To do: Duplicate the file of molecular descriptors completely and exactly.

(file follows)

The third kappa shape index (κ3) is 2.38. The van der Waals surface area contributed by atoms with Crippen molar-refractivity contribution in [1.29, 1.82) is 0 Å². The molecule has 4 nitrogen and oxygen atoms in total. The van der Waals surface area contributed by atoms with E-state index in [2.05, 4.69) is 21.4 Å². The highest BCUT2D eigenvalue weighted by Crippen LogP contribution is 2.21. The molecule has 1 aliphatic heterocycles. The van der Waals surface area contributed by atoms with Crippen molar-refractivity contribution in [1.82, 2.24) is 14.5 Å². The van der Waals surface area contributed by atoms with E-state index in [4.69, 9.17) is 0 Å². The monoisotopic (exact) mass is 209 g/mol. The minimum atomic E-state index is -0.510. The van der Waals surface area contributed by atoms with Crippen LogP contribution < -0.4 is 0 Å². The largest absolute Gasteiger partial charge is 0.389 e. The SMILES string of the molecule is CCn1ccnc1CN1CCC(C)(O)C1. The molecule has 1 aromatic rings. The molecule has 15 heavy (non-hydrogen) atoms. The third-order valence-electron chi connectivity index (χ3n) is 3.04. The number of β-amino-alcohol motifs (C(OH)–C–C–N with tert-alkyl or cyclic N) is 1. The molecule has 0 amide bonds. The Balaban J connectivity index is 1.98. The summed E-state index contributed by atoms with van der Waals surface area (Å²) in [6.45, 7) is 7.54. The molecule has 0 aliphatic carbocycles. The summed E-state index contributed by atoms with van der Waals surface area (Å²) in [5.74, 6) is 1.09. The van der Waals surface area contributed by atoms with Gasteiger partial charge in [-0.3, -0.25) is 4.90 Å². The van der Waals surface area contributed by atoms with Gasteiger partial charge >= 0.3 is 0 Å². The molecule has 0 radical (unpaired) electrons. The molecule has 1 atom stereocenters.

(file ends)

The third kappa shape index (κ3) is 2.38. The van der Waals surface area contributed by atoms with Crippen molar-refractivity contribution in [1.29, 1.82) is 0 Å². The molecule has 4 nitrogen and oxygen atoms in total. The van der Waals surface area contributed by atoms with E-state index in [2.05, 4.69) is 21.4 Å². The highest BCUT2D eigenvalue weighted by Crippen LogP contribution is 2.21. The molecule has 1 aliphatic heterocycles. The van der Waals surface area contributed by atoms with Crippen molar-refractivity contribution in [1.82, 2.24) is 14.5 Å². The van der Waals surface area contributed by atoms with E-state index in [4.69, 9.17) is 0 Å². The monoisotopic (exact) mass is 209 g/mol. The minimum atomic E-state index is -0.510. The van der Waals surface area contributed by atoms with Crippen LogP contribution < -0.4 is 0 Å². The largest absolute Gasteiger partial charge is 0.389 e. The SMILES string of the molecule is CCn1ccnc1CN1CCC(C)(O)C1. The molecule has 1 aromatic rings. The molecule has 15 heavy (non-hydrogen) atoms. The third-order valence-electron chi connectivity index (χ3n) is 3.04. The number of β-amino-alcohol motifs (C(OH)–C–C–N with tert-alkyl or cyclic N) is 1. The molecule has 0 amide bonds. The Balaban J connectivity index is 1.98. The summed E-state index contributed by atoms with van der Waals surface area (Å²) in [6.45, 7) is 7.54. The molecule has 0 aliphatic carbocycles. The summed E-state index contributed by atoms with van der Waals surface area (Å²) in [5.74, 6) is 1.09. The van der Waals surface area contributed by atoms with Gasteiger partial charge in [-0.3, -0.25) is 4.90 Å². The van der Waals surface area contributed by atoms with Gasteiger partial charge >= 0.3 is 0 Å². The molecule has 0 radical (unpaired) electrons. The molecule has 1 atom stereocenters.